Stop Assimilating; Start Revolting
a review of
That’s Revolting! Queer Strategies for Resisting Assimilation, Edited by Mattilda, (AKA Matt Bernstein Sycamore), Soft Skull Press, Brooklyn, 2004, 318 pages, $16.95.
With a new collection of essays compiled in That’s Revolting!, radical queer activist Mattilda puts the fun and glamour into radical queer resistance. It starts with a cover featuring a close-up of a mouth covered in lipstick and glitter and encourages the reader to “pick it up and smash something.”
In particular, the authors invite us to join in the queer struggle “to transform gender, revolutionize sexuality, build community/family outside of traditional models, and dismantle hierarchies of race, class, gender, sexuality, and ability”.
The book explores the ways in which consumerism, militarism and family values combine to create a stifling mainstream of gays and lesbians who, in their quest for power and acceptance, marginalize queers who do not want or cannot attain straight privilege.
That’s Revolting presents their tales of resistance, from Dean Spade in New York who wrote, “Fighting to Win” to Carol Queen in the Bay Area who contributed, “Never a Bridesmaid, Never a Bride”..
I wanted to fall in love with this book—and at times I laughed with joy and understanding, but I kept getting distracted by not having questions addressed that I would have liked to have seen in a book like this: What exactly is assimilation? What does it feel like to face pressure to assimilate? What are examples of communities which have faced pressures to assimilate and what have been some of their responses?
I have lived with and surrounded myself with mostly radical queers for a couple of decades and I have observed how many of them, including some of the book’s authors, have changed their appearance or name or otherwise assimilate in numerous ways: to get a job, to deal with our families, or to simply not get harassed walking down the street. By acknowledging and discussing how we as queers cope with such pressures we might better understand how more “mainstream” queers are struggling with conflicts between queer desire and personal security. How can we help others feel safer to revolt?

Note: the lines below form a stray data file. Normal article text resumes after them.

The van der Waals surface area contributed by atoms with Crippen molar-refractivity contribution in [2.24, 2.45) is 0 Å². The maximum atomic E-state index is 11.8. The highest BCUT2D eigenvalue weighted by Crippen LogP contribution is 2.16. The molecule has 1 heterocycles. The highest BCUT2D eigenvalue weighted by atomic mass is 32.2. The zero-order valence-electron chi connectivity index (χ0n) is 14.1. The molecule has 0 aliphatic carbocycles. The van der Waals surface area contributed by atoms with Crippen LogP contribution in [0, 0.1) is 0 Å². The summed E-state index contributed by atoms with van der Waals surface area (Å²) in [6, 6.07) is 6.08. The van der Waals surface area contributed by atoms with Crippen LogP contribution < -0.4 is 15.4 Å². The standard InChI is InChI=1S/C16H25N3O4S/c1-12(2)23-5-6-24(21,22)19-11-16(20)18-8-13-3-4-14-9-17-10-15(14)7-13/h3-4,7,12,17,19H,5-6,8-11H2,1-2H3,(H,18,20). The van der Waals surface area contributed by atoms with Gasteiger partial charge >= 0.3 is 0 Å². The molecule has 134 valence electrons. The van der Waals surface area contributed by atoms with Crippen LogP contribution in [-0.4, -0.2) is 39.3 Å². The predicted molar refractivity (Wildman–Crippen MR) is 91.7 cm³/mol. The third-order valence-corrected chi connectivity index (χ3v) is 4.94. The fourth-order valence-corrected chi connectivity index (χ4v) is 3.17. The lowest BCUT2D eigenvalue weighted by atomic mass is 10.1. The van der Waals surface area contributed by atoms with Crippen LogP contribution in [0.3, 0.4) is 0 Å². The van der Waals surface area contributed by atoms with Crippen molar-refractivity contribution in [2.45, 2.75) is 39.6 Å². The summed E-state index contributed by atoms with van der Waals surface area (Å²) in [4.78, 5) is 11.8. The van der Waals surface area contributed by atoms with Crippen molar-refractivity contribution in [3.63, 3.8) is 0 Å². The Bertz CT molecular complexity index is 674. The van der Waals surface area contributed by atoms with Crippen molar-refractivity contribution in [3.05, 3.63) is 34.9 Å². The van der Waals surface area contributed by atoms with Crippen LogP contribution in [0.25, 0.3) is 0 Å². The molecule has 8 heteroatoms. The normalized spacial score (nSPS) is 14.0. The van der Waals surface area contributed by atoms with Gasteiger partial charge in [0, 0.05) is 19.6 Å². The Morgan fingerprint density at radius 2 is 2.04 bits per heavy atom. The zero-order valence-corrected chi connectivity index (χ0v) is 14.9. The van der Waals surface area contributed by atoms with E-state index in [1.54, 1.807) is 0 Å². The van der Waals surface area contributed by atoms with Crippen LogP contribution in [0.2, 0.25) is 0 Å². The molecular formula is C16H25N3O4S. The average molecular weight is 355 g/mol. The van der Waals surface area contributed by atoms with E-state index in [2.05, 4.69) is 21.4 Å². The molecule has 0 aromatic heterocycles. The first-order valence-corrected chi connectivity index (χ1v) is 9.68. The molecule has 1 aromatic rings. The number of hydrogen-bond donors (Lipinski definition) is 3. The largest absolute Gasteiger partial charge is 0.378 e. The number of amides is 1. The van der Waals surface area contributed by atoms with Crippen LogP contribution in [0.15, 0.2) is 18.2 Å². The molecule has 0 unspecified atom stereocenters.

The vast majority of the authors are writing from the relatively unique scenes of New York and the San Francisco Bay Area. These communities have long been magnets for radical queers, and it is fabulous to have places to experience a buffet of radical alternatives.
Nonetheless, sometimes such communities of resistance create their own conformist worlds. Jesse Heiwa (a co-founder of Queers for Racial and Economic Justice) addressed this in “Getting to the Root”: “An opposition to a mainstream, commercialized gay community does not automatically result in a radical current not replicating some oppressive patterns”.
Heiwa’s piece, coming near the end of That’s Revolting, opens the door to a more critical examination that would have been a better starting point to further the movement of queer revolt.